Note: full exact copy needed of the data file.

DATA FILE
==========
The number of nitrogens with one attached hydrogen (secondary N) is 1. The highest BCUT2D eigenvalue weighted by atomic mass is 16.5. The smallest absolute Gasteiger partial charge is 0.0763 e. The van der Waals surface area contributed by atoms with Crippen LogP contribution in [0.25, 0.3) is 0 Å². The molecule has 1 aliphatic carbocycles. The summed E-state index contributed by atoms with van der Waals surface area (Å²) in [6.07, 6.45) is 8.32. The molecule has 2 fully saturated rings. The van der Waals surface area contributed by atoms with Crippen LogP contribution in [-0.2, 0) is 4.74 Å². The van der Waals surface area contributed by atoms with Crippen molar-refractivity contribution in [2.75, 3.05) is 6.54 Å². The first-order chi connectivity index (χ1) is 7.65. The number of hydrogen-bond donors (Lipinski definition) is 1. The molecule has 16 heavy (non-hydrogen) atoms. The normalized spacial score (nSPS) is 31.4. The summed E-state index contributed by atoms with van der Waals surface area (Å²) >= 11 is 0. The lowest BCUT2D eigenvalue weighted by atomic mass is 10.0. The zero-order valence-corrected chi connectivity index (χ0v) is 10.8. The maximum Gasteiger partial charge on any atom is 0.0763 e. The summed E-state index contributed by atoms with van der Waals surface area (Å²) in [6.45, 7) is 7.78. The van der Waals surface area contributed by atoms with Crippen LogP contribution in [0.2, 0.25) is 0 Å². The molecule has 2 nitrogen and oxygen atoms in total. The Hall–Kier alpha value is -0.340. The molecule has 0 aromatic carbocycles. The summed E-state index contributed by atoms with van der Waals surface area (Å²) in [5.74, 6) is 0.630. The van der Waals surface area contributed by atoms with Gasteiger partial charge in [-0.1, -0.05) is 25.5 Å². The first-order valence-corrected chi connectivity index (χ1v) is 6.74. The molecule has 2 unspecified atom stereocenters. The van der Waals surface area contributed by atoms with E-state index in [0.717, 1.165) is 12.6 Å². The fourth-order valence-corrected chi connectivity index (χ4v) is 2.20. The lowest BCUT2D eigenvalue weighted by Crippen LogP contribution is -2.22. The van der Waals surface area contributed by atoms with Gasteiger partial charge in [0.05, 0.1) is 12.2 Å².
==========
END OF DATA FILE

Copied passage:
The number of nitrogens with one attached hydrogen (secondary N) is 1. The highest BCUT2D eigenvalue weighted by atomic mass is 16.5. The smallest absolute Gasteiger partial charge is 0.0763 e. The van der Waals surface area contributed by atoms with Crippen LogP contribution in [0.25, 0.3) is 0 Å². The molecule has 1 aliphatic carbocycles. The summed E-state index contributed by atoms with van der Waals surface area (Å²) in [6.07, 6.45) is 8.32. The molecule has 2 fully saturated rings. The van der Waals surface area contributed by atoms with Crippen LogP contribution in [-0.2, 0) is 4.74 Å². The van der Waals surface area contributed by atoms with Crippen molar-refractivity contribution in [2.75, 3.05) is 6.54 Å². The first-order chi connectivity index (χ1) is 7.65. The number of hydrogen-bond donors (Lipinski definition) is 1. The molecule has 16 heavy (non-hydrogen) atoms. The normalized spacial score (nSPS) is 31.4. The summed E-state index contributed by atoms with van der Waals surface area (Å²) >= 11 is 0. The lowest BCUT2D eigenvalue weighted by atomic mass is 10.0. The zero-order valence-corrected chi connectivity index (χ0v) is 10.8. The maximum Gasteiger partial charge on any atom is 0.0763 e. The summed E-state index contributed by atoms with van der Waals surface area (Å²) in [6.45, 7) is 7.78. The van der Waals surface area contributed by atoms with Crippen LogP contribution in [0.2, 0.25) is 0 Å². The molecule has 2 nitrogen and oxygen atoms in total. The Hall–Kier alpha value is -0.340. The molecule has 0 aromatic carbocycles. The summed E-state index contributed by atoms with van der Waals surface area (Å²) in [5.74, 6) is 0.630. The van der Waals surface area contributed by atoms with Gasteiger partial charge in [-0.1, -0.05) is 25.5 Å². The first-order valence-corrected chi connectivity index (χ1v) is 6.74. The molecule has 2 unspecified atom stereocenters. The van der Waals surface area contributed by atoms with E-state index in [0.717, 1.165) is 12.6 Å². The fourth-order valence-corrected chi connectivity index (χ4v) is 2.20. The lowest BCUT2D eigenvalue weighted by Crippen LogP contribution is -2.22. The van der Waals surface area contributed by atoms with Gasteiger partial charge in [0.05, 0.1) is 12.2 Å².